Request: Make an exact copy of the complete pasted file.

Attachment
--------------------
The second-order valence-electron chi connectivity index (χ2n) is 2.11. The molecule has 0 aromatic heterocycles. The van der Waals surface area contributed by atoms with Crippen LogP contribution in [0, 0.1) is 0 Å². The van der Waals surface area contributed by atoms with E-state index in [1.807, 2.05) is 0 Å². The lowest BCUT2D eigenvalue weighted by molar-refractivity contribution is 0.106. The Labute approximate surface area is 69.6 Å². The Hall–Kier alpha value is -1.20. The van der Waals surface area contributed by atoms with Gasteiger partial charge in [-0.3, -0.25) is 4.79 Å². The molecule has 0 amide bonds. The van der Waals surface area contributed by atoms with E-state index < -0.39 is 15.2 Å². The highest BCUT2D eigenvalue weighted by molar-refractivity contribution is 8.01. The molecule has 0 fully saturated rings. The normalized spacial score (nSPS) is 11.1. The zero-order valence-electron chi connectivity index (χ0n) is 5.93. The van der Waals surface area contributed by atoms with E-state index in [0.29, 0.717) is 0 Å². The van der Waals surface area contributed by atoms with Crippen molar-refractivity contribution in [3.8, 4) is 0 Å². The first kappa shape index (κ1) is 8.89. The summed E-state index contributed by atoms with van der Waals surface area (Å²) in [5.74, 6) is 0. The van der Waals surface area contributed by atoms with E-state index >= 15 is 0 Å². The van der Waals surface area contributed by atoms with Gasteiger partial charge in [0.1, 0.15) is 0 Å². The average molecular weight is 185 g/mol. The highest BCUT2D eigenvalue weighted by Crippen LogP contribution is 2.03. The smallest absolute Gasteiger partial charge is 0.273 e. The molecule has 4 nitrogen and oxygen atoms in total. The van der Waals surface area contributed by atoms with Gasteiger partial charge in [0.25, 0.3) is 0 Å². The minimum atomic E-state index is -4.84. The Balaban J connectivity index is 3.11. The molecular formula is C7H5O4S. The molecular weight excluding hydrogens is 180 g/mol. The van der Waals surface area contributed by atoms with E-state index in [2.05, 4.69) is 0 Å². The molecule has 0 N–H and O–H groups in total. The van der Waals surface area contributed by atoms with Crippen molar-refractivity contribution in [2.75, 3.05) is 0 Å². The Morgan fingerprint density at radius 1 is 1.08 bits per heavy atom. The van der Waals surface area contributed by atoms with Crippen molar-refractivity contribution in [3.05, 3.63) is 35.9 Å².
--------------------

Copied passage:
The second-order valence-electron chi connectivity index (χ2n) is 2.11. The molecule has 0 aromatic heterocycles. The van der Waals surface area contributed by atoms with Crippen LogP contribution in [0, 0.1) is 0 Å². The van der Waals surface area contributed by atoms with E-state index in [1.807, 2.05) is 0 Å². The lowest BCUT2D eigenvalue weighted by molar-refractivity contribution is 0.106. The Labute approximate surface area is 69.6 Å². The Hall–Kier alpha value is -1.20. The van der Waals surface area contributed by atoms with Gasteiger partial charge in [-0.3, -0.25) is 4.79 Å². The molecule has 0 amide bonds. The van der Waals surface area contributed by atoms with E-state index < -0.39 is 15.2 Å². The highest BCUT2D eigenvalue weighted by molar-refractivity contribution is 8.01. The molecule has 0 fully saturated rings. The normalized spacial score (nSPS) is 11.1. The zero-order valence-electron chi connectivity index (χ0n) is 5.93. The van der Waals surface area contributed by atoms with E-state index in [0.29, 0.717) is 0 Å². The van der Waals surface area contributed by atoms with Crippen molar-refractivity contribution in [3.8, 4) is 0 Å². The first kappa shape index (κ1) is 8.89. The summed E-state index contributed by atoms with van der Waals surface area (Å²) in [5.74, 6) is 0. The van der Waals surface area contributed by atoms with E-state index >= 15 is 0 Å². The van der Waals surface area contributed by atoms with Gasteiger partial charge in [0.1, 0.15) is 0 Å². The average molecular weight is 185 g/mol. The highest BCUT2D eigenvalue weighted by Crippen LogP contribution is 2.03. The smallest absolute Gasteiger partial charge is 0.273 e. The molecule has 4 nitrogen and oxygen atoms in total. The van der Waals surface area contributed by atoms with Gasteiger partial charge in [0.25, 0.3) is 0 Å². The minimum atomic E-state index is -4.84. The Balaban J connectivity index is 3.11. The molecular formula is C7H5O4S. The molecular weight excluding hydrogens is 180 g/mol. The van der Waals surface area contributed by atoms with E-state index in [2.05, 4.69) is 0 Å². The molecule has 0 N–H and O–H groups in total. The van der Waals surface area contributed by atoms with Crippen molar-refractivity contribution in [2.75, 3.05) is 0 Å². The Morgan fingerprint density at radius 1 is 1.08 bits per heavy atom. The van der Waals surface area contributed by atoms with Crippen molar-refractivity contribution in [3.05, 3.63) is 35.9 Å².